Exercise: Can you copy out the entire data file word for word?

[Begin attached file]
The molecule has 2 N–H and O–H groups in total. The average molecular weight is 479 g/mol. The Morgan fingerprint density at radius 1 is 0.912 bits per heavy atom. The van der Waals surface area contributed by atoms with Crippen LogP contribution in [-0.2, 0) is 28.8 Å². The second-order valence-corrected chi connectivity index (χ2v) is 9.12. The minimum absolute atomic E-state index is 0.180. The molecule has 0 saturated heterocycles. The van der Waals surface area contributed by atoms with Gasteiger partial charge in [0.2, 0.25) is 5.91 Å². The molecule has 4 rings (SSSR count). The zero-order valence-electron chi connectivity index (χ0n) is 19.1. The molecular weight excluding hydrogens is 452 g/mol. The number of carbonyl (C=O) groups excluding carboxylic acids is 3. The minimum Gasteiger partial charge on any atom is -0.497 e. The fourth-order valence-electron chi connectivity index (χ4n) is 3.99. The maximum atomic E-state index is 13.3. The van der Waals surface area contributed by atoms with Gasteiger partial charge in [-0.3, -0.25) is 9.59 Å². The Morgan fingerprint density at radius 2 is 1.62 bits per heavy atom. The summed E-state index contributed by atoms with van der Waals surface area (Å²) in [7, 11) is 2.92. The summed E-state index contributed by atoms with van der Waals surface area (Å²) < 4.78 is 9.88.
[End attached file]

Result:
The molecule has 2 N–H and O–H groups in total. The average molecular weight is 479 g/mol. The Morgan fingerprint density at radius 1 is 0.912 bits per heavy atom. The van der Waals surface area contributed by atoms with Crippen LogP contribution in [-0.2, 0) is 28.8 Å². The second-order valence-corrected chi connectivity index (χ2v) is 9.12. The minimum absolute atomic E-state index is 0.180. The molecule has 0 saturated heterocycles. The van der Waals surface area contributed by atoms with Gasteiger partial charge in [0.2, 0.25) is 5.91 Å². The molecule has 4 rings (SSSR count). The zero-order valence-electron chi connectivity index (χ0n) is 19.1. The molecular weight excluding hydrogens is 452 g/mol. The number of carbonyl (C=O) groups excluding carboxylic acids is 3. The minimum Gasteiger partial charge on any atom is -0.497 e. The fourth-order valence-electron chi connectivity index (χ4n) is 3.99. The maximum atomic E-state index is 13.3. The van der Waals surface area contributed by atoms with Gasteiger partial charge in [-0.3, -0.25) is 9.59 Å². The Morgan fingerprint density at radius 2 is 1.62 bits per heavy atom. The summed E-state index contributed by atoms with van der Waals surface area (Å²) in [7, 11) is 2.92. The summed E-state index contributed by atoms with van der Waals surface area (Å²) < 4.78 is 9.88.